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At a glance: Syrian Arab Republic

Adolescents find their identity through photography in Syria

© UNICEF/SYR05374/Krzysiek
A participant of the Refocus ‘Bridging the Gap’ project takes a photograph.

By Pawel Krzysiek

DAMASCUS, Syria, 12 January 2010 – Last summer, a six-week photography workshop invited 24 young people from Syria, Palestine and Iraq to bring their perspectives to issues affecting their region. The participants addressed issues including identity, gender equality, children’s rights and integration. Thousands of photos emerged, many of which were exhibited in galleries in Damascus and London.

The ‘Bridging the Gap’ workshop, organised by the UK-based Refocus Project [www.refocusproject.com] and supported by UNICEF, brought participants together for a summer of photographic training. Boys and girls from different backgrounds worked alongside each other to explore and document their environment. They produced images of the world through their own eyes, examining both the achievements they perceived and the struggles they faced.

My photo, my identity

For many workshop participants – some of whom have never used a camera before – photography became a way to show the outside world their stances and feelings.

© UNICEF/SYR05372/Krzysiek
Young photographers address issues such as gender equality during a trip to the city of Bosra.

“I show what I see outside, but it is mine, from my perspective,” said Morhaf*, 15, from Syria. “Photography is the best way to inform people what we are feeling.”

A range of subjects is represented among the young people’s photos, including proud self-portraits, blossoming gardens and political symbols. “The idea of the photography is to give the freedom to choose what you want to be seen and how you present it to the others,” said Kate Denman, one of the Refocus Project’s co-founders and the workshop’s trainer.

Moreover, creating intimate, personal images side-by-side with others can help to bring young people together.

“We are all brothers and sisters and we have to know each other,” said Hiba, 16, from Syria. “Especially because, living in your own country, you don’t realize it as easily.”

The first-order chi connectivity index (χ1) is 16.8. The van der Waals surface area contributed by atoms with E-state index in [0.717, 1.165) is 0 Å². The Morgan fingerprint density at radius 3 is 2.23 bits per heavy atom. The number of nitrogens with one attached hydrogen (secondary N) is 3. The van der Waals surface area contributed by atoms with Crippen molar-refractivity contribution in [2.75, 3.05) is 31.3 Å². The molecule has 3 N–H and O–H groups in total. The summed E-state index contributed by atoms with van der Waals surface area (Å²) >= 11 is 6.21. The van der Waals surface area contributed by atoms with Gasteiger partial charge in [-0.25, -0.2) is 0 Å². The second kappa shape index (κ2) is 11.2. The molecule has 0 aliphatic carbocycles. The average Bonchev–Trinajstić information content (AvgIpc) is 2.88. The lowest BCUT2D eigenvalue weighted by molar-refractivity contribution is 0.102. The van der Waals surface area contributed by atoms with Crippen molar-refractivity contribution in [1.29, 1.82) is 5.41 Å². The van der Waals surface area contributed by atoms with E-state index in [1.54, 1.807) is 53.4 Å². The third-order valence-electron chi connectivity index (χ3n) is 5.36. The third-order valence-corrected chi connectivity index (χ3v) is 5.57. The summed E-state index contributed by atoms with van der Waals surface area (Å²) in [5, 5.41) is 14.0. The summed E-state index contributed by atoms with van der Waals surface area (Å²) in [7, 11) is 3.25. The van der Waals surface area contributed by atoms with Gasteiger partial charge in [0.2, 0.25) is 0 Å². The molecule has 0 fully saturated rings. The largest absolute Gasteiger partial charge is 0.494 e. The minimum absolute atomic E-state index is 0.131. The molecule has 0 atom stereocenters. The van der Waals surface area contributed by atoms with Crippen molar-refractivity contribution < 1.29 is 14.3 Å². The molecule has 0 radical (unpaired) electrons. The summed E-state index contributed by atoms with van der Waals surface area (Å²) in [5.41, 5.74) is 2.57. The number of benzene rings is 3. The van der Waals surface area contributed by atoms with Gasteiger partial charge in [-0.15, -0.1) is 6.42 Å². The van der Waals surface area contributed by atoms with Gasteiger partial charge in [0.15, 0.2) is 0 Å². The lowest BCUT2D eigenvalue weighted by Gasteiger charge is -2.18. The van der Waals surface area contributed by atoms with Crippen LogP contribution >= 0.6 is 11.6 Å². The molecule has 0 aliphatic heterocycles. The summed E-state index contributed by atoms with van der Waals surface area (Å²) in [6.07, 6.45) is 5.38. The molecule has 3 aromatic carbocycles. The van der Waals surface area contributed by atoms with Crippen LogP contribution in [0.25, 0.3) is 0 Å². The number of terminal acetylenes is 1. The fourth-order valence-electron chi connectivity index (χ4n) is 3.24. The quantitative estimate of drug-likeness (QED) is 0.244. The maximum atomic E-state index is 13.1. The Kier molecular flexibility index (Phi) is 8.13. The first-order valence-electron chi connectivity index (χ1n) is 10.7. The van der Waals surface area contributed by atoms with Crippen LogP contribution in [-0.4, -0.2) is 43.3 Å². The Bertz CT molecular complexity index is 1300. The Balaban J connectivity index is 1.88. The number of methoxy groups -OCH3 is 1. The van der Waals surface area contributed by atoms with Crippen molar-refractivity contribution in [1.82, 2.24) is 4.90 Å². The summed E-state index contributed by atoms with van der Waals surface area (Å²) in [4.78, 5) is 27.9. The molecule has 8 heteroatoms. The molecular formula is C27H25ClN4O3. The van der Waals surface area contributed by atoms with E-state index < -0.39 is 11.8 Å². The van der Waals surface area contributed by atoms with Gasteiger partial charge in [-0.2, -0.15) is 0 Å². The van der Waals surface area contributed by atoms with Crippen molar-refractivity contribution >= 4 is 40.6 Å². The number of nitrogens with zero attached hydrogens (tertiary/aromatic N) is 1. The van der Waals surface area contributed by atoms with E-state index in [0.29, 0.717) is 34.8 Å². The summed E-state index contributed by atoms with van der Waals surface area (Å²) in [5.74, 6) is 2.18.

“The most beautiful effort was their effort to improve and develop by challenging themselves through these pictures,” added the mother of one workshop participant.

Addressing ‘sensitive issues’

As part of the Bridging the Gap workshop, the group of young photographers headed to Bosra, an ancient Roman city, which lies several hundred kilometres south of Damascus. The study-trip gave participants an opportunity to implement on the ground what they had learned in the photography lab.

© UNICEF/SYR05376/Krzysiek
Workshop participants exhibited their work in an art gallery in Damascus, Syria.

With specific tasks – such as highlighting aspects of gender integration and equality through photos – the trip aimed to bring the participants together and make them feel like a team. The participants worked in mixed gender and nationality groups to achieve common goals.

“The best way of addressing a sensitive issue is a practical exercise,” said Ms. Denman of the Refocus Project. “The trips bring [participants] together, make them live the workshop together and experience these issues together. They look at the issue from different perspectives and then have to produce one composition. It’s not an easy task, but it teaches them to collaborate and to respect each other.”

Building confidence

A special moment in the workshop came upon the completion of the six weeks, when many of the group’s photographs were exhibited in an art gallery in Damascus – before travelling to London for display.

Rima, a 15-year-old from Iraq, looked at her exhibited photo: “This photo is so quiet,” she said. “This is a quiet public park. That’s why I like it. When we were in Iraq the bombing sounds were everywhere around. I wanted to forget this and run away from these sounds.”

Rima’s 17-year-old brother, Tariq, stood close to his sister. Like many of his peers who fled violence in Iraq, Tariq had been kidnapped and had experienced the death of a family member.

Rima and Tariq moved to Syria to restore their lives. However, strolling among reporters and camera flashes at their own art exhibit, they found much more than safety in Syria – they found renewed confidence.

“I feel important,” said Tariq, keeping a close watch on his photo that featured the Iraqi flag.

Ms. Denman added that building confidence was another of the workshop’s goals: “It is all about trust,” she said. “Their trust in themselves.”

*all adolescents' names have been changed for this story



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